Radiation exposure during interventional cardiology creates a health risk to patients and the medical professionals that care for them. There are basic fundamentals and best practices for radiation safety, but are they enough? Is there more that should be expected? Shouldn’t we – as patients and healthcare providers – expect more?
In a previous editorial, we discussed an article presented to the American College of Cardiology by Dr. Sheila Sahni et al. on radiation safety and the practice of cardiology. Dr. Sahni discussed three basic fundamentals often proposed as the key to radiation safety – time, distance, and shielding.
In addition to these fundamentals, further efforts to limit radiation exposure – to improve radiation protection – include best practices such as using protective equipment and garments and using dosimeters to monitor and limit exposure.
Hospitals follow the principles of ALARA – as low as reasonably achievable. ALARA assumes that no dose of radiation is safe and that every precaution possible should be taken to prevent radiation exposure to patients as well as to the medical staff that treats them. But ALARA relies mainly on guidelines and training. These efforts are not always consistent in practice patterns with varying complexity of procedures and patient characteristics.
Efforts such as ALARA are important steps in providing improved radiation safety to cardiologists, but are they enough? Should the goal really be what’s “reasonably” achievable?
Even when hospitals and doctors follow the best practices of ALARA, it’s not enough. There is more protection available than best practices and what is provided by time, distance, and shielding. There is the protection provided by technology.
At Omega, we think there should be more – that cardiologists should not only expect more, they should demand more. Omega proposes technology as a fourth fundamental. Technology can go beyond best practices and deliver consistent and proven radiation protection over and beyond typical expectations.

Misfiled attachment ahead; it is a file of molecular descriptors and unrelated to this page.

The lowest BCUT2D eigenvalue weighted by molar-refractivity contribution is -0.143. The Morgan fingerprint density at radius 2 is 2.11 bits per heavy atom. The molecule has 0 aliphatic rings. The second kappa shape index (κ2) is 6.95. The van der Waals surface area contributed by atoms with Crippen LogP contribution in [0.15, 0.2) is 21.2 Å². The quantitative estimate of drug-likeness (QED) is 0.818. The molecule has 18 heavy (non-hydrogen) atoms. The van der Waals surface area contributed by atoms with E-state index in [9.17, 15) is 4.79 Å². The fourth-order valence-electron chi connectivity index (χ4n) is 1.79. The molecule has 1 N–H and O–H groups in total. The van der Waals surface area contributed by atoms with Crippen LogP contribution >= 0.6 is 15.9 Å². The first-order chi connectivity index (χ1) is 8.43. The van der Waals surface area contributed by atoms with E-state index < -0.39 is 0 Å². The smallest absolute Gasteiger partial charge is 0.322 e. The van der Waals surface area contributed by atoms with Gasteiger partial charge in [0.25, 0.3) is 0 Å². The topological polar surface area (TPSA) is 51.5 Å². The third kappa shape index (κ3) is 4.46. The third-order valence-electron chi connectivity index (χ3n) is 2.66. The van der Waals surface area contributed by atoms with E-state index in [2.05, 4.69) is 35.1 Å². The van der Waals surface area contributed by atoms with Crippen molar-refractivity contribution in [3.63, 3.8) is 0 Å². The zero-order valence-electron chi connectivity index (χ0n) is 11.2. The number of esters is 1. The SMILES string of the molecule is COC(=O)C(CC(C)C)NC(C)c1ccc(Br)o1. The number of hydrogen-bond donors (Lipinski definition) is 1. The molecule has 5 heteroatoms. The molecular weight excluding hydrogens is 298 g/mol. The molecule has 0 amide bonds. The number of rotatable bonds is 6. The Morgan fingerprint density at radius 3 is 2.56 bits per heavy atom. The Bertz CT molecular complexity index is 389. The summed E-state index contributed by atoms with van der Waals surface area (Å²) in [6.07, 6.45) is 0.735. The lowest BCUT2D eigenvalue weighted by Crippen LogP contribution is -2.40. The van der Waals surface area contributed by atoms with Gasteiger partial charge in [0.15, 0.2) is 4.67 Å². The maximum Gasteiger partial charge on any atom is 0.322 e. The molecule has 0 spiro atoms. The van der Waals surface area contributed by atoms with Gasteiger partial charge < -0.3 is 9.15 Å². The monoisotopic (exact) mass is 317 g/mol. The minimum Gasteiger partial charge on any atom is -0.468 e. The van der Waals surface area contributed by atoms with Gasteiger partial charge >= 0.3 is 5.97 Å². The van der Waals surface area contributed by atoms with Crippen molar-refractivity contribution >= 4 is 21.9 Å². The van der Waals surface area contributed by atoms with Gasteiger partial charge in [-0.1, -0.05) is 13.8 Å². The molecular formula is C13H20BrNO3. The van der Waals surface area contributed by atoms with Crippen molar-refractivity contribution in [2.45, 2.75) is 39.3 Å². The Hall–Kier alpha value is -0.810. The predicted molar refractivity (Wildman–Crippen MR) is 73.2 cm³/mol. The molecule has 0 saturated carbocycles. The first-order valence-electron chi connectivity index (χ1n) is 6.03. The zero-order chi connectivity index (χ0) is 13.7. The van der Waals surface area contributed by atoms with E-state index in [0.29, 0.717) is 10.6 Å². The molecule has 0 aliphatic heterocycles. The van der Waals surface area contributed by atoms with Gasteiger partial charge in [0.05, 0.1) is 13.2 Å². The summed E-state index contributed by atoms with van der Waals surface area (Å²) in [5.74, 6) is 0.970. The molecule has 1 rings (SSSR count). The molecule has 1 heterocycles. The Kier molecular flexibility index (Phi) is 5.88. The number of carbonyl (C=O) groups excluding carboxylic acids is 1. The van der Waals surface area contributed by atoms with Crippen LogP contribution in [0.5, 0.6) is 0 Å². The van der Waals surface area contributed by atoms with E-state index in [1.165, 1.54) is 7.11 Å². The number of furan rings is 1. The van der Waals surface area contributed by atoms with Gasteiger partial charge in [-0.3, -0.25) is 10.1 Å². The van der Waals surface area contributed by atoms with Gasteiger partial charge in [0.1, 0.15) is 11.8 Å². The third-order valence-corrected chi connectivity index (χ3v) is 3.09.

Omega recently introduced an innovative new interventional cardiology system, the Soteria.AI. The system uses AI image-guided technology that automatically defines, tracks, and collimates to the Region of Interest (ROI) of the cardiologist. Advanced image processing delivers superior image quality while reducing radiation exposure by up to ~84%. This reduction is in addition to existing best practices – over and beyond ALARA.
AI provides an automatic, hands-free solution to radiation reduction – delivering the benefit of consistent and repeatable radiation reduction beyond what conventional, non-AI systems can provide with no change in existing workflow. ROI technology is proven to provide dramatic results in radiation exposure reduction.
Omega took the best of conventional interventional systems and then made a quantum leap forward in technology. The result is the creation of a new imaging modality – one that dramatically reduces radiation exposure to patients and staff while delivering the superior image quality demanded during interventional procedures.
Omega breaks away from traditional systems with innovative technology – technology that no one else has. As the only company in the world to offer this technology, Omega has created a new standard of radiation safety and imaging excellence – a new standard of care.
Currently, Omega is the only manufacturer of interventional systems that incorporates this advanced technology into their systems. Omega AI-enabled systems go beyond merely managing radiation to provide actual dose reduction – allowing physicians and hospitals to provide the best care and radiation safety to their patients.
Omega shatters the expectation of reasonable.